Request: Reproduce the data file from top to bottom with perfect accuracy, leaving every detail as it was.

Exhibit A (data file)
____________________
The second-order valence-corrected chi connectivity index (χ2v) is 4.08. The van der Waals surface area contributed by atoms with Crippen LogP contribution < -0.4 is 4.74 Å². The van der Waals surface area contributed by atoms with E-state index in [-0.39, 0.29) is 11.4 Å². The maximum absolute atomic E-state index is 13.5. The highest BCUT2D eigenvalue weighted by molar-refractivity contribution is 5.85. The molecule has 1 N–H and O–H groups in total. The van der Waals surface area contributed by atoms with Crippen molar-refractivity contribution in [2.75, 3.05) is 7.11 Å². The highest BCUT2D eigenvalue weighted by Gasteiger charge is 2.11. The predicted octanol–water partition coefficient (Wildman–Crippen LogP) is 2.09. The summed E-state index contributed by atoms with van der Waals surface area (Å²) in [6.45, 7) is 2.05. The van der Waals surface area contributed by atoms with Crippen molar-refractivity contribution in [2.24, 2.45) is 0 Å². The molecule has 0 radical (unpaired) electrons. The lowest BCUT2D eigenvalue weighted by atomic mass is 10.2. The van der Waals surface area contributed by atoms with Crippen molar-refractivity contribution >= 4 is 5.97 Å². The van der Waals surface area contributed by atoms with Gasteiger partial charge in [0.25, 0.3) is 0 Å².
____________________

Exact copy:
The second-order valence-corrected chi connectivity index (χ2v) is 4.08. The van der Waals surface area contributed by atoms with Crippen LogP contribution < -0.4 is 4.74 Å². The van der Waals surface area contributed by atoms with E-state index in [-0.39, 0.29) is 11.4 Å². The maximum absolute atomic E-state index is 13.5. The highest BCUT2D eigenvalue weighted by molar-refractivity contribution is 5.85. The molecule has 1 N–H and O–H groups in total. The van der Waals surface area contributed by atoms with Crippen molar-refractivity contribution in [2.75, 3.05) is 7.11 Å². The highest BCUT2D eigenvalue weighted by Gasteiger charge is 2.11. The predicted octanol–water partition coefficient (Wildman–Crippen LogP) is 2.09. The summed E-state index contributed by atoms with van der Waals surface area (Å²) in [6.45, 7) is 2.05. The van der Waals surface area contributed by atoms with Crippen molar-refractivity contribution in [2.24, 2.45) is 0 Å². The molecule has 0 radical (unpaired) electrons. The lowest BCUT2D eigenvalue weighted by atomic mass is 10.2. The van der Waals surface area contributed by atoms with Crippen molar-refractivity contribution >= 4 is 5.97 Å². The van der Waals surface area contributed by atoms with Gasteiger partial charge in [0.25, 0.3) is 0 Å².